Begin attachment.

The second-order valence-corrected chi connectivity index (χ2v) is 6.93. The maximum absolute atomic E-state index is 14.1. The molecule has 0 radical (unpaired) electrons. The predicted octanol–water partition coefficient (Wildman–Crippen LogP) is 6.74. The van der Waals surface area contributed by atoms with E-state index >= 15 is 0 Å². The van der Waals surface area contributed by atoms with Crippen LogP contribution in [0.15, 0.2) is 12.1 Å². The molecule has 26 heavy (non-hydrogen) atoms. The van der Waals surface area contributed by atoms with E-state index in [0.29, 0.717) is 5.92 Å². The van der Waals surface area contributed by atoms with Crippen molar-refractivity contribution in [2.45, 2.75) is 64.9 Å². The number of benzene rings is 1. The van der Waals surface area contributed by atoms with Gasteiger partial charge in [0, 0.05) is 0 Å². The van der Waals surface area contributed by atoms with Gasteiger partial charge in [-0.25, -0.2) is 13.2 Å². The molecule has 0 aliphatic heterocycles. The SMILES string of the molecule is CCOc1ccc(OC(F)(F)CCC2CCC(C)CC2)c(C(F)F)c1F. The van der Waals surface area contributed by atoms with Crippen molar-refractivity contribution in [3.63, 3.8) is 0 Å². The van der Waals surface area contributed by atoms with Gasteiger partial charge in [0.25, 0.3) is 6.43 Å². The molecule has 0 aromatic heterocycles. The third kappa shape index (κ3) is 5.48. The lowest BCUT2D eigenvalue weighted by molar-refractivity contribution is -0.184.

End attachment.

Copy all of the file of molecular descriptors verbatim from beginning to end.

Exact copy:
The second-order valence-corrected chi connectivity index (χ2v) is 6.93. The maximum absolute atomic E-state index is 14.1. The molecule has 0 radical (unpaired) electrons. The predicted octanol–water partition coefficient (Wildman–Crippen LogP) is 6.74. The van der Waals surface area contributed by atoms with E-state index >= 15 is 0 Å². The van der Waals surface area contributed by atoms with Crippen LogP contribution in [0.15, 0.2) is 12.1 Å². The molecule has 26 heavy (non-hydrogen) atoms. The van der Waals surface area contributed by atoms with E-state index in [0.29, 0.717) is 5.92 Å². The van der Waals surface area contributed by atoms with Crippen molar-refractivity contribution in [2.45, 2.75) is 64.9 Å². The number of benzene rings is 1. The van der Waals surface area contributed by atoms with Gasteiger partial charge in [0, 0.05) is 0 Å². The van der Waals surface area contributed by atoms with Gasteiger partial charge in [-0.25, -0.2) is 13.2 Å². The molecule has 0 aliphatic heterocycles. The SMILES string of the molecule is CCOc1ccc(OC(F)(F)CCC2CCC(C)CC2)c(C(F)F)c1F. The van der Waals surface area contributed by atoms with Crippen molar-refractivity contribution in [3.63, 3.8) is 0 Å². The van der Waals surface area contributed by atoms with Gasteiger partial charge in [0.25, 0.3) is 6.43 Å². The molecule has 0 aromatic heterocycles. The third kappa shape index (κ3) is 5.48. The lowest BCUT2D eigenvalue weighted by molar-refractivity contribution is -0.184.